The Tacoma
Narrows Bridge
When would a structural engineer ever need to know about the effects of aeroelastic flutter?
When the 40mph winds cause the Galloping Gertie suspension bridge to collapse in 1940.
The amount of force and energy air exerts can create an instability in an otherwise stable, fixed structure. Among structural engineers, this phenomenon is known as aeroelastic flutter. Although typically associated with airplanes, aeroelastic flutter also has applications to ground transportation, like it did for the Tacoma Narrows Bridge (aka "Galloping Gertie"). "Galloping Gertie" was a suspension bridge that spanned the Tacoma Narrows Strait of Puget Sound in Pierce County, Washington. When it was completed in July of 1940, it was considered "a triumph of man's ingenuity and perseverance". Only four short months later, it would be called "the Pearl Harbor of engineering". But what caused that stigma?

On the morning of its collapse, Tacoma Narrows Strait had wind speeds of 38-42+ mph. These winds were blasting the new bridge on its broadside, making it undulate, or "gallop". As the wind continued, what was a small ripple of 2-5 feet turned into a massive lateral twisting motion of 28 feet at an angle of up to 45 degrees. This alternating twist is aeroelastic flutter. When the bridge twisted up, gravity and the tension of the bridge caused it to twist back down. It twisted down too far, so the wind hit the same side in the opposite direction, making it twist back up even more violently. This cycle of violent lateral twisting eventually tore the bridge to pieces. Because of aeroelastic flutter, the central portion of the bridge was resting on the bottom of Puget Sound in less than two hours.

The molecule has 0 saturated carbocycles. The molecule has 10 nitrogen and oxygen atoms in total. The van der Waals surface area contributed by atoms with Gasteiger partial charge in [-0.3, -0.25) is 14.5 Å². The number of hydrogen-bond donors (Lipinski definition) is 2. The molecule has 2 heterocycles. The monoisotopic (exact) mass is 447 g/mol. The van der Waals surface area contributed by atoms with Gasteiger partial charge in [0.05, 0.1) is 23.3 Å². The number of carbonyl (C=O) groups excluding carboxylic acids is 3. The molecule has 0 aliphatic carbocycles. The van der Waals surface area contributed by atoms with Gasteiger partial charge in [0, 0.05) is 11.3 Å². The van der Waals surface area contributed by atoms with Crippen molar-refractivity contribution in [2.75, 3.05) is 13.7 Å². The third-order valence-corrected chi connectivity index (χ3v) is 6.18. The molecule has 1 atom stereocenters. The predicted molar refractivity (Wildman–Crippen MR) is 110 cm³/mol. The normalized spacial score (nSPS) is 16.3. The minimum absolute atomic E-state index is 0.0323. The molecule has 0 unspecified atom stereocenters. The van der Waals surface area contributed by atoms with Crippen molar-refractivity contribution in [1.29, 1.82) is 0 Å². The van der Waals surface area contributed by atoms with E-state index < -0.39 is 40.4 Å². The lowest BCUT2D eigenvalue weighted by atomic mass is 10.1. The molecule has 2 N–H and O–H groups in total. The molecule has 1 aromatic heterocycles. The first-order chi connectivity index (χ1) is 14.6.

Galloping Gertie's collapse was ultimately a result of the flexibility of the bridge and its inability to absorb dynamic forces caused by the wind in the Narrows. Structural engineers ran a series of tests throughout WWII to better understand the aerodynamics of a fixed object and find a solution. Their new bridge design could withstand winds of up to 125 mph. To combat its flexibility and increase its strength, structural engineers:
  • Used lightweight concrete for the bridge's floor
  • Created open steel gratings between driving lanes
  • Enlarged anchorages
  • Utilized the increased foundation pressures
With its new design, Galloping Gertie could once again take its place as a triumph of engineering. It became "a combination of men's dreams, fortitude, and inventive ingenuity...a masterpiece of engineering skill."

Additional Resources

The Bridge

Tacoma Narrows Bridge (1940). (n.d.). Retrieved from

Tacoma Narrows Bridge: Lessons From the Failure of a Great Machine. (n.d.). Retrieved from

The Bridge and Aeroelastic Flutter

Good explanation of aeroelastic flutter. (2012). Retrieved from

Footage of the Bridge Collapsing

Tacoma Narrows Bridge Collapse (Sound Version) (Standard 4:3) (1940). (2012, December 30). Retrieved from


Cheta, M. (2011, December 15). Tacoma Narrows Bridge was brought down by aeroelastic flutter, not resonance. Retrieved from

Tacoma Narrows Bridge. (n.d.). Retrieved from

Tacoma Narrows Bridge: "Galloping Gertie" Collapses November 7, 1940. (n.d.). Retrieved from
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